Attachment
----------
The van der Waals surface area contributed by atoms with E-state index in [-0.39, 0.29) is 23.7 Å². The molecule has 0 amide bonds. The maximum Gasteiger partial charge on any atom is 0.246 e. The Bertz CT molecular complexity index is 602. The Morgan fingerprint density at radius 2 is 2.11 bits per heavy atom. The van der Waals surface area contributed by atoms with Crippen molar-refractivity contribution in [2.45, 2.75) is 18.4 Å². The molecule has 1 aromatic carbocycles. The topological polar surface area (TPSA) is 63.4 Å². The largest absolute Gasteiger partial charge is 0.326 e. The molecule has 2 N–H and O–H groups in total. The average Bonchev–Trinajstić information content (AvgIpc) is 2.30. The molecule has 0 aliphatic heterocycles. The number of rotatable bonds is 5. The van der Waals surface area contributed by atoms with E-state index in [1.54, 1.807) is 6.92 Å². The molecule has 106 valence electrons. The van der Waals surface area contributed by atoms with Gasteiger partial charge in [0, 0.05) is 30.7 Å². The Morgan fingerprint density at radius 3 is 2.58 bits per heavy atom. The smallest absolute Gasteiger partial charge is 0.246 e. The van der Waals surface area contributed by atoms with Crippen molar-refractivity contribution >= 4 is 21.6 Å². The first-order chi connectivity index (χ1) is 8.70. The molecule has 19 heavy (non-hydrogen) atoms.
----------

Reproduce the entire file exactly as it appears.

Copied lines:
The van der Waals surface area contributed by atoms with E-state index in [-0.39, 0.29) is 23.7 Å². The molecule has 0 amide bonds. The maximum Gasteiger partial charge on any atom is 0.246 e. The Bertz CT molecular complexity index is 602. The Morgan fingerprint density at radius 2 is 2.11 bits per heavy atom. The van der Waals surface area contributed by atoms with Crippen molar-refractivity contribution in [2.45, 2.75) is 18.4 Å². The molecule has 1 aromatic carbocycles. The topological polar surface area (TPSA) is 63.4 Å². The largest absolute Gasteiger partial charge is 0.326 e. The molecule has 2 N–H and O–H groups in total. The average Bonchev–Trinajstić information content (AvgIpc) is 2.30. The molecule has 0 aliphatic heterocycles. The number of rotatable bonds is 5. The van der Waals surface area contributed by atoms with E-state index in [1.54, 1.807) is 6.92 Å². The molecule has 106 valence electrons. The van der Waals surface area contributed by atoms with Gasteiger partial charge in [0, 0.05) is 30.7 Å². The Morgan fingerprint density at radius 3 is 2.58 bits per heavy atom. The smallest absolute Gasteiger partial charge is 0.246 e. The van der Waals surface area contributed by atoms with Crippen molar-refractivity contribution >= 4 is 21.6 Å². The first-order chi connectivity index (χ1) is 8.70. The molecule has 19 heavy (non-hydrogen) atoms.